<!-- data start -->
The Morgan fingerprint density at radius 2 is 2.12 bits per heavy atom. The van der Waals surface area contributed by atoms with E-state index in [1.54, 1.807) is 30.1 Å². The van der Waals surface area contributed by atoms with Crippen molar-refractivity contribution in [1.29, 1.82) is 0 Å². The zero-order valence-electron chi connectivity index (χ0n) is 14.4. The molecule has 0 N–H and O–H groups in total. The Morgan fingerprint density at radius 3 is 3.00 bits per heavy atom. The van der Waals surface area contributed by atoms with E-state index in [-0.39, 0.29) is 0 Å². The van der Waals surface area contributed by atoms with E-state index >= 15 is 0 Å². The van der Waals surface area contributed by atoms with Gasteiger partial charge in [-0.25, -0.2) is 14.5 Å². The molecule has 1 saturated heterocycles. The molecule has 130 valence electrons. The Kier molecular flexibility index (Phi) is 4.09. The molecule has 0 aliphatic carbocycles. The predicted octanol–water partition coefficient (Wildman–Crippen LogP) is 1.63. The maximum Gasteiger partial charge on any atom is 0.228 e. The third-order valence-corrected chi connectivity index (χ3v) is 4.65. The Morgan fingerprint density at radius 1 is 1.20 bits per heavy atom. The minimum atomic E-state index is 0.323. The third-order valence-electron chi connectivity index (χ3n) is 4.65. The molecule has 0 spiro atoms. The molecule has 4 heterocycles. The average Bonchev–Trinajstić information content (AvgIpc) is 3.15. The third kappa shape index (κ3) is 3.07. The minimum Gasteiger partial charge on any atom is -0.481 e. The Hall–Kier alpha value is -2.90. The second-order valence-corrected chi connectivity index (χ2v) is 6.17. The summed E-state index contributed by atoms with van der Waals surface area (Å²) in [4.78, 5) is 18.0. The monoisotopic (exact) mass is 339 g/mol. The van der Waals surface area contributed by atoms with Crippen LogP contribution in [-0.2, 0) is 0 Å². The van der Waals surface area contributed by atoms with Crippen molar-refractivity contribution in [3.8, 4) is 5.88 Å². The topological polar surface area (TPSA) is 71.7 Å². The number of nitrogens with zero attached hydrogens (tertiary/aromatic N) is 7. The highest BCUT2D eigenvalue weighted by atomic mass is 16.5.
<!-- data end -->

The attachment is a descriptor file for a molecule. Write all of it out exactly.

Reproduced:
The Morgan fingerprint density at radius 2 is 2.12 bits per heavy atom. The van der Waals surface area contributed by atoms with E-state index in [1.54, 1.807) is 30.1 Å². The van der Waals surface area contributed by atoms with Crippen molar-refractivity contribution in [1.29, 1.82) is 0 Å². The zero-order valence-electron chi connectivity index (χ0n) is 14.4. The molecule has 0 N–H and O–H groups in total. The Morgan fingerprint density at radius 3 is 3.00 bits per heavy atom. The van der Waals surface area contributed by atoms with E-state index in [-0.39, 0.29) is 0 Å². The van der Waals surface area contributed by atoms with E-state index >= 15 is 0 Å². The van der Waals surface area contributed by atoms with Gasteiger partial charge in [-0.25, -0.2) is 14.5 Å². The molecule has 1 saturated heterocycles. The molecule has 130 valence electrons. The Kier molecular flexibility index (Phi) is 4.09. The molecule has 0 aliphatic carbocycles. The predicted octanol–water partition coefficient (Wildman–Crippen LogP) is 1.63. The maximum Gasteiger partial charge on any atom is 0.228 e. The third-order valence-corrected chi connectivity index (χ3v) is 4.65. The Morgan fingerprint density at radius 1 is 1.20 bits per heavy atom. The minimum atomic E-state index is 0.323. The third-order valence-electron chi connectivity index (χ3n) is 4.65. The molecule has 0 spiro atoms. The molecule has 4 heterocycles. The average Bonchev–Trinajstić information content (AvgIpc) is 3.15. The third kappa shape index (κ3) is 3.07. The minimum Gasteiger partial charge on any atom is -0.481 e. The Hall–Kier alpha value is -2.90. The second-order valence-corrected chi connectivity index (χ2v) is 6.17. The summed E-state index contributed by atoms with van der Waals surface area (Å²) in [4.78, 5) is 18.0. The monoisotopic (exact) mass is 339 g/mol. The van der Waals surface area contributed by atoms with Crippen LogP contribution in [-0.2, 0) is 0 Å². The van der Waals surface area contributed by atoms with Crippen molar-refractivity contribution in [3.8, 4) is 5.88 Å². The topological polar surface area (TPSA) is 71.7 Å². The number of nitrogens with zero attached hydrogens (tertiary/aromatic N) is 7. The highest BCUT2D eigenvalue weighted by atomic mass is 16.5.